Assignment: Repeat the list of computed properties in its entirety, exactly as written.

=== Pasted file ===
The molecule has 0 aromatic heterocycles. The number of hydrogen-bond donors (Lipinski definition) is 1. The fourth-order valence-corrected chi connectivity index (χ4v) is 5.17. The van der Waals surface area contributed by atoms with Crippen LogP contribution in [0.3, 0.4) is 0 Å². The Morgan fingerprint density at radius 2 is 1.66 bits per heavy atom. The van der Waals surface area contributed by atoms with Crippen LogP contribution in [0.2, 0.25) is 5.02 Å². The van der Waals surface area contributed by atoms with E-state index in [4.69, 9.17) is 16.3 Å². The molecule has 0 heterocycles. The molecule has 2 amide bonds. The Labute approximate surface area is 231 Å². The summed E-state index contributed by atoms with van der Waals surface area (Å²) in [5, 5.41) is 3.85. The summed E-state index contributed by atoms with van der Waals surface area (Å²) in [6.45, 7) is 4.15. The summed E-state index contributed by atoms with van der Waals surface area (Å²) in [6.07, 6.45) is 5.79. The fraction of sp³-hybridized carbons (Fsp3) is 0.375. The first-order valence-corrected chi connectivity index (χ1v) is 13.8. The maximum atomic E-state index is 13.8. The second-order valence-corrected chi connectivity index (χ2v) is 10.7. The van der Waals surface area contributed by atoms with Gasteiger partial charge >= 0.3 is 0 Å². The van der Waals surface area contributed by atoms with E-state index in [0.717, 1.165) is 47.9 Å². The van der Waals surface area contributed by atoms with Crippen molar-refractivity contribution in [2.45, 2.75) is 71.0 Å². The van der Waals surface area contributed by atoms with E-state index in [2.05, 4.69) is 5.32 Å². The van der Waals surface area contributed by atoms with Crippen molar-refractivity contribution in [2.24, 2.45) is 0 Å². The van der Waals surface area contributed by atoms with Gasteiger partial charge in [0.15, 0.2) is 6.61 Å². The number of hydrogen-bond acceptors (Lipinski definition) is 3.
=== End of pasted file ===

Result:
The molecule has 0 aromatic heterocycles. The number of hydrogen-bond donors (Lipinski definition) is 1. The fourth-order valence-corrected chi connectivity index (χ4v) is 5.17. The van der Waals surface area contributed by atoms with Crippen LogP contribution in [0.3, 0.4) is 0 Å². The Morgan fingerprint density at radius 2 is 1.66 bits per heavy atom. The van der Waals surface area contributed by atoms with Crippen LogP contribution in [0.2, 0.25) is 5.02 Å². The van der Waals surface area contributed by atoms with E-state index in [4.69, 9.17) is 16.3 Å². The molecule has 0 heterocycles. The molecule has 2 amide bonds. The Labute approximate surface area is 231 Å². The summed E-state index contributed by atoms with van der Waals surface area (Å²) in [5, 5.41) is 3.85. The summed E-state index contributed by atoms with van der Waals surface area (Å²) in [6.45, 7) is 4.15. The summed E-state index contributed by atoms with van der Waals surface area (Å²) in [6.07, 6.45) is 5.79. The fraction of sp³-hybridized carbons (Fsp3) is 0.375. The first-order valence-corrected chi connectivity index (χ1v) is 13.8. The maximum atomic E-state index is 13.8. The second-order valence-corrected chi connectivity index (χ2v) is 10.7. The van der Waals surface area contributed by atoms with Gasteiger partial charge >= 0.3 is 0 Å². The van der Waals surface area contributed by atoms with E-state index in [0.717, 1.165) is 47.9 Å². The van der Waals surface area contributed by atoms with Crippen molar-refractivity contribution in [2.45, 2.75) is 71.0 Å². The van der Waals surface area contributed by atoms with E-state index in [2.05, 4.69) is 5.32 Å². The van der Waals surface area contributed by atoms with Crippen molar-refractivity contribution in [2.24, 2.45) is 0 Å². The van der Waals surface area contributed by atoms with Gasteiger partial charge in [0.15, 0.2) is 6.61 Å². The number of hydrogen-bond acceptors (Lipinski definition) is 3.